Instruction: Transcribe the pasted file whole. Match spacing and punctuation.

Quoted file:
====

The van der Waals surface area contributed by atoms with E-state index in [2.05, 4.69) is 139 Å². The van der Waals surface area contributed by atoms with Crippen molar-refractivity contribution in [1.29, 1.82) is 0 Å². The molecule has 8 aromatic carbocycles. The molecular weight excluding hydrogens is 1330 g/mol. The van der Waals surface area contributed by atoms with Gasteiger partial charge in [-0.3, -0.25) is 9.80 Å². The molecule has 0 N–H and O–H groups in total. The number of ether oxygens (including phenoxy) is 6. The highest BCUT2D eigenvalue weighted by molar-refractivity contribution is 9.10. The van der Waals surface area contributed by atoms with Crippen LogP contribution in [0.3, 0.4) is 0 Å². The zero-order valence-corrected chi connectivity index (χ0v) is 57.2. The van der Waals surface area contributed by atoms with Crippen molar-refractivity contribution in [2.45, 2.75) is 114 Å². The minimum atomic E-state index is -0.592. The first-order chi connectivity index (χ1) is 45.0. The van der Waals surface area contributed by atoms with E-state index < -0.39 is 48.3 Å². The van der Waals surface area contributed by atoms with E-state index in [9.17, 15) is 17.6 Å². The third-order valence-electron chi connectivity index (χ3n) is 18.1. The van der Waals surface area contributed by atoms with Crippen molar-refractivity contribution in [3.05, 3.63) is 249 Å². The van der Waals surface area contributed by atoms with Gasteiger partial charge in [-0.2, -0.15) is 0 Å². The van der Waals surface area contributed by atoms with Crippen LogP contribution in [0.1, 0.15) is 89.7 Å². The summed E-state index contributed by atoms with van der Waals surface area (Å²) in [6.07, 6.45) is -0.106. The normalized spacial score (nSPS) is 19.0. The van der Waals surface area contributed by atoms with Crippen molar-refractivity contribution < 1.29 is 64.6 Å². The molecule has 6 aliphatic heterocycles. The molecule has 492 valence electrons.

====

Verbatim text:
The van der Waals surface area contributed by atoms with E-state index in [2.05, 4.69) is 139 Å². The van der Waals surface area contributed by atoms with Crippen molar-refractivity contribution in [1.29, 1.82) is 0 Å². The molecule has 8 aromatic carbocycles. The molecular weight excluding hydrogens is 1330 g/mol. The van der Waals surface area contributed by atoms with Gasteiger partial charge in [-0.3, -0.25) is 9.80 Å². The molecule has 0 N–H and O–H groups in total. The number of ether oxygens (including phenoxy) is 6. The highest BCUT2D eigenvalue weighted by molar-refractivity contribution is 9.10. The van der Waals surface area contributed by atoms with Crippen LogP contribution in [0.3, 0.4) is 0 Å². The zero-order valence-corrected chi connectivity index (χ0v) is 57.2. The van der Waals surface area contributed by atoms with Crippen molar-refractivity contribution in [2.45, 2.75) is 114 Å². The minimum atomic E-state index is -0.592. The first-order chi connectivity index (χ1) is 45.0. The van der Waals surface area contributed by atoms with E-state index < -0.39 is 48.3 Å². The van der Waals surface area contributed by atoms with E-state index in [9.17, 15) is 17.6 Å². The third-order valence-electron chi connectivity index (χ3n) is 18.1. The van der Waals surface area contributed by atoms with Crippen molar-refractivity contribution in [3.05, 3.63) is 249 Å². The van der Waals surface area contributed by atoms with Gasteiger partial charge in [-0.2, -0.15) is 0 Å². The van der Waals surface area contributed by atoms with Crippen LogP contribution in [0.1, 0.15) is 89.7 Å². The summed E-state index contributed by atoms with van der Waals surface area (Å²) in [6.07, 6.45) is -0.106. The normalized spacial score (nSPS) is 19.0. The van der Waals surface area contributed by atoms with Crippen molar-refractivity contribution < 1.29 is 64.6 Å². The molecule has 6 aliphatic heterocycles. The molecule has 492 valence electrons.